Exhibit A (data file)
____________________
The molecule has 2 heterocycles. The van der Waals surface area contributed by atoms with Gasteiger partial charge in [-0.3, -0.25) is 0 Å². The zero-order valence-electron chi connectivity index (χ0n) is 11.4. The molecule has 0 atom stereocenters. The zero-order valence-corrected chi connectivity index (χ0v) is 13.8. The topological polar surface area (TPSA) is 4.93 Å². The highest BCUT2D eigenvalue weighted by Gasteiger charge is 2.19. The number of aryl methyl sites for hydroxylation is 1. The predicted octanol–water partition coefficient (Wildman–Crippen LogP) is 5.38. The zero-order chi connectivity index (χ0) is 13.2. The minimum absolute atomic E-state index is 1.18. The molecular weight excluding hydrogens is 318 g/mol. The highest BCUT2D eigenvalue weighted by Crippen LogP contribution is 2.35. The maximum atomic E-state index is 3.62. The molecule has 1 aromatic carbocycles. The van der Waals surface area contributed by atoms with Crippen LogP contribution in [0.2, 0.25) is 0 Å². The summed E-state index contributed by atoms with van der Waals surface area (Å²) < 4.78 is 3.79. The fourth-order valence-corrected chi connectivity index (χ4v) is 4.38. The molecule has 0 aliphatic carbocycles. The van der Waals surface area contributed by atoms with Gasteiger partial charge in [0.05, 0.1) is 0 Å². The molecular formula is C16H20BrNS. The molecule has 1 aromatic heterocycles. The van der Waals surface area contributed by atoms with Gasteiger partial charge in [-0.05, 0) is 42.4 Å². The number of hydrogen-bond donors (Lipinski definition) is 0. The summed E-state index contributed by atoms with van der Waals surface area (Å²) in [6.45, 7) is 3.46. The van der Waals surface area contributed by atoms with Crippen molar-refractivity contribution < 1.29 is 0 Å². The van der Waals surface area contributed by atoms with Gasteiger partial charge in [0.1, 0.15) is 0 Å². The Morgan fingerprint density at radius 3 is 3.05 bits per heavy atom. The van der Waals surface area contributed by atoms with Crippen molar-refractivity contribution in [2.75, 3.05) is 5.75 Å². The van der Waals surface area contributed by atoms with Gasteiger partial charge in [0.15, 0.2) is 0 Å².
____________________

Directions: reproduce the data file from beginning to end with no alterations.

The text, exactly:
The molecule has 2 heterocycles. The van der Waals surface area contributed by atoms with Gasteiger partial charge in [-0.3, -0.25) is 0 Å². The zero-order valence-electron chi connectivity index (χ0n) is 11.4. The molecule has 0 atom stereocenters. The zero-order valence-corrected chi connectivity index (χ0v) is 13.8. The topological polar surface area (TPSA) is 4.93 Å². The highest BCUT2D eigenvalue weighted by Gasteiger charge is 2.19. The number of aryl methyl sites for hydroxylation is 1. The predicted octanol–water partition coefficient (Wildman–Crippen LogP) is 5.38. The zero-order chi connectivity index (χ0) is 13.2. The minimum absolute atomic E-state index is 1.18. The molecular weight excluding hydrogens is 318 g/mol. The highest BCUT2D eigenvalue weighted by Crippen LogP contribution is 2.35. The maximum atomic E-state index is 3.62. The molecule has 1 aromatic carbocycles. The van der Waals surface area contributed by atoms with Crippen LogP contribution in [0.2, 0.25) is 0 Å². The summed E-state index contributed by atoms with van der Waals surface area (Å²) < 4.78 is 3.79. The fourth-order valence-corrected chi connectivity index (χ4v) is 4.38. The molecule has 0 aliphatic carbocycles. The van der Waals surface area contributed by atoms with Gasteiger partial charge in [0.05, 0.1) is 0 Å². The molecular formula is C16H20BrNS. The molecule has 1 aromatic heterocycles. The van der Waals surface area contributed by atoms with Gasteiger partial charge in [-0.05, 0) is 42.4 Å². The number of hydrogen-bond donors (Lipinski definition) is 0. The summed E-state index contributed by atoms with van der Waals surface area (Å²) in [6.45, 7) is 3.46. The van der Waals surface area contributed by atoms with Crippen molar-refractivity contribution < 1.29 is 0 Å². The van der Waals surface area contributed by atoms with Gasteiger partial charge in [0.1, 0.15) is 0 Å². The Morgan fingerprint density at radius 3 is 3.05 bits per heavy atom. The van der Waals surface area contributed by atoms with Crippen molar-refractivity contribution in [2.75, 3.05) is 5.75 Å². The van der Waals surface area contributed by atoms with Gasteiger partial charge in [0.15, 0.2) is 0 Å².